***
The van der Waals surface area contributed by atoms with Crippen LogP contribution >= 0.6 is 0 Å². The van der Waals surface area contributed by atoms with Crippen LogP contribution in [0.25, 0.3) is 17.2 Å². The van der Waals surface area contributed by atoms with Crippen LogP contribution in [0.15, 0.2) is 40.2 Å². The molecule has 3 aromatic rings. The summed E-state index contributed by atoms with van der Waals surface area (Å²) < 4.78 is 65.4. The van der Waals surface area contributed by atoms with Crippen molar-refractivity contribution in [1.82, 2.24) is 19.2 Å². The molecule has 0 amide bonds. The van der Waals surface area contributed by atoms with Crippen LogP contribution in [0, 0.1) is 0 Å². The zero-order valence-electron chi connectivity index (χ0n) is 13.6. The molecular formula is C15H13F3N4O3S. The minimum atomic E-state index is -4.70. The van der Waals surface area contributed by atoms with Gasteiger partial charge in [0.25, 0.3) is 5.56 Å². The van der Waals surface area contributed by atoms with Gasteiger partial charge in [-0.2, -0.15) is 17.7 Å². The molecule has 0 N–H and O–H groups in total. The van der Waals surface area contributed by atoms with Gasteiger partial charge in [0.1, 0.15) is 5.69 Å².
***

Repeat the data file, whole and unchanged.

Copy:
The van der Waals surface area contributed by atoms with Crippen LogP contribution >= 0.6 is 0 Å². The van der Waals surface area contributed by atoms with Crippen LogP contribution in [0.25, 0.3) is 17.2 Å². The van der Waals surface area contributed by atoms with Crippen LogP contribution in [0.15, 0.2) is 40.2 Å². The molecule has 3 aromatic rings. The summed E-state index contributed by atoms with van der Waals surface area (Å²) < 4.78 is 65.4. The van der Waals surface area contributed by atoms with Crippen molar-refractivity contribution in [1.82, 2.24) is 19.2 Å². The molecule has 0 amide bonds. The van der Waals surface area contributed by atoms with Crippen LogP contribution in [0, 0.1) is 0 Å². The zero-order valence-electron chi connectivity index (χ0n) is 13.6. The molecular formula is C15H13F3N4O3S. The minimum atomic E-state index is -4.70. The van der Waals surface area contributed by atoms with Gasteiger partial charge in [0.25, 0.3) is 5.56 Å². The van der Waals surface area contributed by atoms with Gasteiger partial charge in [-0.2, -0.15) is 17.7 Å². The molecule has 0 N–H and O–H groups in total. The van der Waals surface area contributed by atoms with Gasteiger partial charge in [0.1, 0.15) is 5.69 Å².